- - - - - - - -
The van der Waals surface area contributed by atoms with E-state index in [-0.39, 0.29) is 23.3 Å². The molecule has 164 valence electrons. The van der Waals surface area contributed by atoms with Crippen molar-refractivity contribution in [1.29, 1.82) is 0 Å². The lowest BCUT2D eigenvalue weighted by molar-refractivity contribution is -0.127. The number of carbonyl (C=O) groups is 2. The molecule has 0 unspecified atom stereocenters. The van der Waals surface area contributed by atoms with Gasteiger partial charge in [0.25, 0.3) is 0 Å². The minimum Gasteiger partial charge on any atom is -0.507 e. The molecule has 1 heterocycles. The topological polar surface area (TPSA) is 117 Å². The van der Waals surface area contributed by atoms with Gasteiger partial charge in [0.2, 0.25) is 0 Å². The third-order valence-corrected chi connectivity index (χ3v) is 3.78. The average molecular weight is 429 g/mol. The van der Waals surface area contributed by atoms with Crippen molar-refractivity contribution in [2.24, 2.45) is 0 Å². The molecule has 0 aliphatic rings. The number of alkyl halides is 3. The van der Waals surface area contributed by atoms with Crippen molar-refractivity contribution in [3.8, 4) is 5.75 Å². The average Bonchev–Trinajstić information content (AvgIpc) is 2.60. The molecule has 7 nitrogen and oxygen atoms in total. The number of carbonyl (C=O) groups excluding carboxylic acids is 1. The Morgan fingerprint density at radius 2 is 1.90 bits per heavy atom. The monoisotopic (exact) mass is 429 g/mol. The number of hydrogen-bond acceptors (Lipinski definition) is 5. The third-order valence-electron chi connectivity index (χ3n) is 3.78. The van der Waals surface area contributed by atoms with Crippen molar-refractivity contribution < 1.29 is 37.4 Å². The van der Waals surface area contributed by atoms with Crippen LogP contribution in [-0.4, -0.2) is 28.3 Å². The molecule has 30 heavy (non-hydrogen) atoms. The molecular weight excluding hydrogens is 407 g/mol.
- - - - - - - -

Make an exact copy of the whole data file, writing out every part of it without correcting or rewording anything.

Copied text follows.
The van der Waals surface area contributed by atoms with E-state index in [-0.39, 0.29) is 23.3 Å². The molecule has 164 valence electrons. The van der Waals surface area contributed by atoms with Crippen molar-refractivity contribution in [1.29, 1.82) is 0 Å². The lowest BCUT2D eigenvalue weighted by molar-refractivity contribution is -0.127. The number of carbonyl (C=O) groups is 2. The molecule has 0 unspecified atom stereocenters. The van der Waals surface area contributed by atoms with Gasteiger partial charge in [0.25, 0.3) is 0 Å². The minimum Gasteiger partial charge on any atom is -0.507 e. The molecule has 1 heterocycles. The topological polar surface area (TPSA) is 117 Å². The van der Waals surface area contributed by atoms with Gasteiger partial charge in [0.2, 0.25) is 0 Å². The third-order valence-corrected chi connectivity index (χ3v) is 3.78. The average molecular weight is 429 g/mol. The van der Waals surface area contributed by atoms with Crippen molar-refractivity contribution in [2.24, 2.45) is 0 Å². The molecule has 0 aliphatic rings. The number of alkyl halides is 3. The van der Waals surface area contributed by atoms with Crippen molar-refractivity contribution in [3.8, 4) is 5.75 Å². The average Bonchev–Trinajstić information content (AvgIpc) is 2.60. The molecule has 7 nitrogen and oxygen atoms in total. The number of carbonyl (C=O) groups excluding carboxylic acids is 1. The Morgan fingerprint density at radius 2 is 1.90 bits per heavy atom. The monoisotopic (exact) mass is 429 g/mol. The number of hydrogen-bond acceptors (Lipinski definition) is 5. The third-order valence-electron chi connectivity index (χ3n) is 3.78. The van der Waals surface area contributed by atoms with Crippen molar-refractivity contribution < 1.29 is 37.4 Å². The van der Waals surface area contributed by atoms with Crippen LogP contribution in [-0.4, -0.2) is 28.3 Å². The molecule has 30 heavy (non-hydrogen) atoms. The molecular weight excluding hydrogens is 407 g/mol.